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CNN reporting that support for stricter gun-control laws appears to be dropping

Discussion in 'Legal & Political Archive' started by ATCclears, Dec 4, 2013.

  1. ATCclears

    ATCclears Seattle area, WA Well-Known Member

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    See below. It makes me nervous though since the rhetoric from the gun-control crowd will only go higher on the next incident.

    Peter



    Support for stricter gun control laws appears to be dropping, a CNN/ORC International poll shows, roughly a year after the shootings in Newtown, Connecticut, that left 26 people dead.

    The poll came out today, just before 911 calls were released from the shootings at Sandy Hook Elementary School.

    According to the survey, 49% of Americans say they support stricter gun control laws, with 50% opposed. The 49% support is down six percentage points from the 55% who said they backed stricter gun control in January, just a few weeks after the tragedy. Adam Lanza killed 20 students and six teachers before killing himself.
     
  2. U201491

    U201491 Well-Known Member

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    Totally bullpucky poll ! I do noit trust one thing CNN does either way.
    They always lead everything down the leftist path before they are done.
    But one thing is very true.
    Most people do not want gun control,
    they want criminals removed from the streets
    .
     
  3. mancat

    mancat Kitsap County Well-Known Member

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    Here is a link to the actual article:

    CNN Poll: Support for stricter gun control fades ? CNN Political Ticker - CNN.com Blogs

    In their survey data PDF, it shows only 843 people interviewed, with a margin of error of about 4%.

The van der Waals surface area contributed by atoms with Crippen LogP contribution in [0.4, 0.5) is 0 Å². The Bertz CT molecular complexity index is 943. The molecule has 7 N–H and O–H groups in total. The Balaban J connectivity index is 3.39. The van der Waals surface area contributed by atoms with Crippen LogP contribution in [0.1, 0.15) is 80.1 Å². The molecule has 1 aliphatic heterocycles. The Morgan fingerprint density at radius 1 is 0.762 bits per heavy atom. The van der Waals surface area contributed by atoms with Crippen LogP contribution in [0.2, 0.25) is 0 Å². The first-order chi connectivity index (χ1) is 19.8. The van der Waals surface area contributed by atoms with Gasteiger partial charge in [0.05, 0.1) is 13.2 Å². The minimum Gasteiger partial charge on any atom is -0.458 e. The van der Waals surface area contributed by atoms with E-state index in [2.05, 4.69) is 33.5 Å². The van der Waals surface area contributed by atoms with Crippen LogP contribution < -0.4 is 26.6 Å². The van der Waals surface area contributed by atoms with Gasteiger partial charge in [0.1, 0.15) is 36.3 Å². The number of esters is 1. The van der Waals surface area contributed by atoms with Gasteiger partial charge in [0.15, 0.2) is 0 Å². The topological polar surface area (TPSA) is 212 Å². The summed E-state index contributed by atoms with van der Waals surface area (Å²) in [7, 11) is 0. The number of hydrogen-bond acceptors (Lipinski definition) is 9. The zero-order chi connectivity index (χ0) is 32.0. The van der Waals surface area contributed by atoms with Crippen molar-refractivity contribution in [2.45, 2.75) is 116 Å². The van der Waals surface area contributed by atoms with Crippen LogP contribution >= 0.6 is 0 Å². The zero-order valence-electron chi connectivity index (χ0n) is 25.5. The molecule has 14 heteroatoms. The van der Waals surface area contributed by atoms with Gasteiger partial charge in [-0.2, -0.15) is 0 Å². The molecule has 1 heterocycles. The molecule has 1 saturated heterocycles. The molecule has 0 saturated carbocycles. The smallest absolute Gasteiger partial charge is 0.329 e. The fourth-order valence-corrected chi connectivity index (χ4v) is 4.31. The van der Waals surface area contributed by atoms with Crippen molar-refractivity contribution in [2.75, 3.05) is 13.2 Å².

Even when such a study shows gun control support dropping, that's still a woefully inadequate sample size - just like the infamous "90% of Americans want background checks" Quinnipiac poll that only polled about 1,800 people in mostly northeastern states.
     
  4. rufus

    rufus State of Jefferson Well-Known Member

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    Kinda like how they poll dinglebarry's approval numbers inside the DNC headquarters. :cool:
     
  5. simon99

    simon99 Central Oregon Well-Known Member

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    Polls don't mean much to me, I can make the numbers work in my favor simply by calling the right people. That's how these BS polls work.
     
  6. Mark W.

    Mark W. Silverton, OR Bronze Supporter Bronze Supporter

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    where did the 843 people live? Cause if they were big city dwellers or from a high crime area (yea I know there the same demographic) then its a total joke. Wonder how many people in urban Texas or Idaho they polled LOL
     
  7. BigStick

    BigStick Sherwood, OR Well-Known Member

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    When you start talking statistics, it is crazy how small of a sample size can actally be representative. That being said, who you ask and what you ask are crucial.

    What the people they ask think "gun control" means, and what they make it out to mean could be entirely different worlds of thought.
     
  8. mancat

    mancat Kitsap County Well-Known Member